In short, I keep my trusty bar scale there to keep the Frankford honest. Had it been $140 like the Dillon, it would have gone back. For the $20 is cost me, I'm ok with it.
     
  18. Random 8

    Random 8 Member

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    I'm in the "don't trust digital scales " camp. I've tried 2, a cheap Hornady one and a very expensive lab grade one I got on loan from a mad scientist friend. They were equally inconsistent in weighing smokeless powder, and interestingly equally consistent in weighing nonferrous metals. I think there is a phenomenon at work that needs further research. I could induce a false reading combining larger charges of powder in the 40+ range with temperature differential between the powder and pan. The phenomenon was more pronounced with ball powders and low relative humidity. I followed all manufacturers recommendations for static and EMF mitigation and got similar results. Balance beam it is for me!
     
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  19. jmorris

    jmorris Member

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    It’s the same scale it was 10 years ago, you just learned something new about it.

    I’m not a fan of “auto zero” either.

     
    Random 8 likes this.
  20. Targa

    Targa Member

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    Lol!! I’m getting there.
     
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  21. 1066

    1066 Member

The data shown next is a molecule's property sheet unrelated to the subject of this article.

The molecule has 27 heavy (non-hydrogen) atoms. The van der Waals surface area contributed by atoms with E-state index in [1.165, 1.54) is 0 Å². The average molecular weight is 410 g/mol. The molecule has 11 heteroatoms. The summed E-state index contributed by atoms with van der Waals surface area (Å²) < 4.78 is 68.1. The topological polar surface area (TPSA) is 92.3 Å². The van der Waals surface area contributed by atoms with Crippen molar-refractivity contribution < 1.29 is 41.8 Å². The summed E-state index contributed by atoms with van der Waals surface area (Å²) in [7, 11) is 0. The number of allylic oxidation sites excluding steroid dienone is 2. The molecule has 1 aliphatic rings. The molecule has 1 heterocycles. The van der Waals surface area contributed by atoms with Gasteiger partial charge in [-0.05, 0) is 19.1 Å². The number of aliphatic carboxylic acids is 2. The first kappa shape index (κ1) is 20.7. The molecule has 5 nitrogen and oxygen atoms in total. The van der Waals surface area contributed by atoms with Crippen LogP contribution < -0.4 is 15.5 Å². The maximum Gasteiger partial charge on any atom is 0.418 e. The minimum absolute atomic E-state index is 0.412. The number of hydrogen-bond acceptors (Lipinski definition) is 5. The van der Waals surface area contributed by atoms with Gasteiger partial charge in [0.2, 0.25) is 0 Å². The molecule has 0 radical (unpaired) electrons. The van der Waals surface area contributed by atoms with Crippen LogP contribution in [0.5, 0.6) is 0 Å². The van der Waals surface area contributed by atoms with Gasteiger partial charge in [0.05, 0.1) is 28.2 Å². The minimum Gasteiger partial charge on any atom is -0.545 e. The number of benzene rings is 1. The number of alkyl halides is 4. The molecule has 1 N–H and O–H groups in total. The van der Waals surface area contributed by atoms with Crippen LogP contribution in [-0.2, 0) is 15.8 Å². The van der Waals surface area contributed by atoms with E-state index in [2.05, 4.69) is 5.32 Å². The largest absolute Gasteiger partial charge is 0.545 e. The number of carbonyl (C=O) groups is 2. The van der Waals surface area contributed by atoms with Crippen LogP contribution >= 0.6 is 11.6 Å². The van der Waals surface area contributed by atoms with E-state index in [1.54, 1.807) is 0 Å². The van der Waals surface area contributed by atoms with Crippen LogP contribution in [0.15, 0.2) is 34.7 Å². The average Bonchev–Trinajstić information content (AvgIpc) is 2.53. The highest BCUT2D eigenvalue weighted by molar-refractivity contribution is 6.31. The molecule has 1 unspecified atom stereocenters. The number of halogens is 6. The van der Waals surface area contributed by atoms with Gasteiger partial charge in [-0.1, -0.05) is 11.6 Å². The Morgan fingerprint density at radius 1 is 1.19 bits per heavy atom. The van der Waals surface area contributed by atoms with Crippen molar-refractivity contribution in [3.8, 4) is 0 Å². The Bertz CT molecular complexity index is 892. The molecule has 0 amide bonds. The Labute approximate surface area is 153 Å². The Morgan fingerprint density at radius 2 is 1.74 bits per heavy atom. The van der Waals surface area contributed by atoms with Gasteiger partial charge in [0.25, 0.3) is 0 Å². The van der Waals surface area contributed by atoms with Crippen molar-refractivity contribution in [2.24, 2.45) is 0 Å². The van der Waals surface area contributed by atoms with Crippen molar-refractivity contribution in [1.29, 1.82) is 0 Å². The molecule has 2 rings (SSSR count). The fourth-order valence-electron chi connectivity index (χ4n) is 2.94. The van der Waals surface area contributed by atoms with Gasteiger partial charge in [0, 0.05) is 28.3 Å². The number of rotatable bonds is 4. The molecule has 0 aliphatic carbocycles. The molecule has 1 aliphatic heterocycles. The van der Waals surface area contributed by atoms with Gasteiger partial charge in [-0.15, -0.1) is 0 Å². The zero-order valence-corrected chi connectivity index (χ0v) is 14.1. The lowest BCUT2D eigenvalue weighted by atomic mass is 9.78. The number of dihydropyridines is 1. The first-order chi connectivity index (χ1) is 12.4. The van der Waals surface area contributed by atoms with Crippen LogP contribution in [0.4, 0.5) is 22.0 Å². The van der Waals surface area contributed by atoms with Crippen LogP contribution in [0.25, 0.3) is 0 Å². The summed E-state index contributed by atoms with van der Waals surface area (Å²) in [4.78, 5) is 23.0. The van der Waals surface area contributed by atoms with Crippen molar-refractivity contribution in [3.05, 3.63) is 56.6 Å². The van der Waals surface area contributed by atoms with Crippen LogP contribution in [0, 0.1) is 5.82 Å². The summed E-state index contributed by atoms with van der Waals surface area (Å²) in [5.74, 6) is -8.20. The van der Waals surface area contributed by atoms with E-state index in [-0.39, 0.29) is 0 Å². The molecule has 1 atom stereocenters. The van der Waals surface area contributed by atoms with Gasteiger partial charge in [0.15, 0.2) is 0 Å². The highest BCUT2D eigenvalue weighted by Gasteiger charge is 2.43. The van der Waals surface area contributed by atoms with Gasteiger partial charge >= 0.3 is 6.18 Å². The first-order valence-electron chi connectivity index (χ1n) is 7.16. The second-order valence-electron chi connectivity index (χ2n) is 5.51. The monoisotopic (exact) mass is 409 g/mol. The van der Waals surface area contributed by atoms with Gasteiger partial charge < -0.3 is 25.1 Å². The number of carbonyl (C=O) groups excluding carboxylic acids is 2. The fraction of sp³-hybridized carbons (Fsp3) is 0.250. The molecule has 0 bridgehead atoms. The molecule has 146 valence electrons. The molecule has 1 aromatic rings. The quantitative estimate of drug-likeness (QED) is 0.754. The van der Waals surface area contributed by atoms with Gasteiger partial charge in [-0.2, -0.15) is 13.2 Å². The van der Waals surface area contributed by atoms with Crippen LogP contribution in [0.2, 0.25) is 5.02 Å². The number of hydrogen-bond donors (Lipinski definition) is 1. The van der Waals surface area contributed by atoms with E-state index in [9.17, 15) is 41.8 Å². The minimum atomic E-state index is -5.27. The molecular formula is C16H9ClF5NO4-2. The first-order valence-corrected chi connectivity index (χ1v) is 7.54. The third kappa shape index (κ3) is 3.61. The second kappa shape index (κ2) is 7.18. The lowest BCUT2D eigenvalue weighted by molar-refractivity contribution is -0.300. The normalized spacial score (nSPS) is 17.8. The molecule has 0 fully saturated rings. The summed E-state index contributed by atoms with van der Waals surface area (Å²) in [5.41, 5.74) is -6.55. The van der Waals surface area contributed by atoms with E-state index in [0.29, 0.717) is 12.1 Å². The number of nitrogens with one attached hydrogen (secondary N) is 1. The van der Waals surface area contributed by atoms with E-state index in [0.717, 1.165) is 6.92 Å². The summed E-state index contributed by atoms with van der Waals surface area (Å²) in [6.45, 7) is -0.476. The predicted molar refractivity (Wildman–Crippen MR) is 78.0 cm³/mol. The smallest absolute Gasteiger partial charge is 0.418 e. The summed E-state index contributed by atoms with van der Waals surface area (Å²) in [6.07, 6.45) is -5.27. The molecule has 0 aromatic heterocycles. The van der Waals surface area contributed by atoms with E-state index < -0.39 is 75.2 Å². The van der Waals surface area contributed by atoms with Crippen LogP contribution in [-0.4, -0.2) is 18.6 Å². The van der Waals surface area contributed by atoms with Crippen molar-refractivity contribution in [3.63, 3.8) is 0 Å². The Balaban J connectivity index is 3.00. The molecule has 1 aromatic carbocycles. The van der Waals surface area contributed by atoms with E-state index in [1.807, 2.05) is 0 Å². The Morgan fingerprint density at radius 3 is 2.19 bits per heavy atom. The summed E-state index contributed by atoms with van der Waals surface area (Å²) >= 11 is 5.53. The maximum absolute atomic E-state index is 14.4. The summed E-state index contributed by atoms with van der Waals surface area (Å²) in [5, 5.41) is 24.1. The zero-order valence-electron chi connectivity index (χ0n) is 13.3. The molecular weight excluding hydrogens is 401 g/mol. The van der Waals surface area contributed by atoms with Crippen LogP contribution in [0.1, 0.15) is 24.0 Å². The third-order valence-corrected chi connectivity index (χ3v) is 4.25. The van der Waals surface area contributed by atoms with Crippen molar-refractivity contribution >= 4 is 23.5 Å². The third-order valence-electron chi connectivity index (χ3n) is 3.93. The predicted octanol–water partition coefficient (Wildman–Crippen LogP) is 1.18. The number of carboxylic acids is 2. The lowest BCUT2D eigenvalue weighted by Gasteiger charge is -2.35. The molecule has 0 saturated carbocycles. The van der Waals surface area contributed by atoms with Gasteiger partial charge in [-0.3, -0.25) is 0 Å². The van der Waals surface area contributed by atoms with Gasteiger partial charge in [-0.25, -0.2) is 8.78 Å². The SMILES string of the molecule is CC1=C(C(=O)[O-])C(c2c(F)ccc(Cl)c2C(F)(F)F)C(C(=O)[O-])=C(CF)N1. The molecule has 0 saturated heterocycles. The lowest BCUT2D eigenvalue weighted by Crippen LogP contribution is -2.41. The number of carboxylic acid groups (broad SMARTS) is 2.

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    The worrying thing is - I'm sure a lot of guys are totally unaware that they are getting variable loads, the $15 scales indicate they have 45.7 grains exactly, so it must be right, mustn't it? I think most of the guys who visit the reloading forums are fairly knowledgeable and certainly interested in the subject but what about the 80% who don't. I've seen many cases of really appalling handloads, the guy on the next bench whacking his bolt to try to get it open, then a few shots later, the rod down the barrel to shift a stuck bullet where there was no powder, about 20% of the rounds failing to chamber, half the time they don't seem to care whether they hit the target or not.

    Three grains over some maximum loads may well spoil your day.
     
  22. crestoncowboy

    crestoncowboy Member

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    Same

    I have access and use many expensive ohaus digitals which are independently calibrated and verified. Navigator. Defender. Adventurer. Ranger. Pathfinder....I've also owned a few made specifically for reloading at home. I doubt I ever use one again except for light plinking loads. I've seen too many wierd discrepancies that I won't risk when measuring powder. To each their own though. They are great for sorting bullets and brass and such.
     
  23. Jesse Heywood

    Jesse Heywood Member

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    Mine does not have an auto zero. Manual only.
     

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  24. Patocazador

    Patocazador Member

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    I've had a PACT scale for ages (~15 years?) and I check the calibration frequently. It is never off by more than 0.1 gr. unless I put the tray on crooked. Plus their C.S. is 1st rate.

    I have a combo beam scale / auto-dispenser made by Lyman that messes up all the time and takes forever to dispense.
     
  25. Wis-Harpo

    Wis-Harpo Member

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    South Carolina
    I think I got my RCBS- Ohaus 505 in the mid 1970's when I upgraded from a scale that had an oil sump to slow down the beam. After reading posts here, I bought a set of check weights. The scale is still right on. Every once in a while I clean the spot where it pivots to make sure it works OK. The balance has been moved into 6 different houses with no ill effect.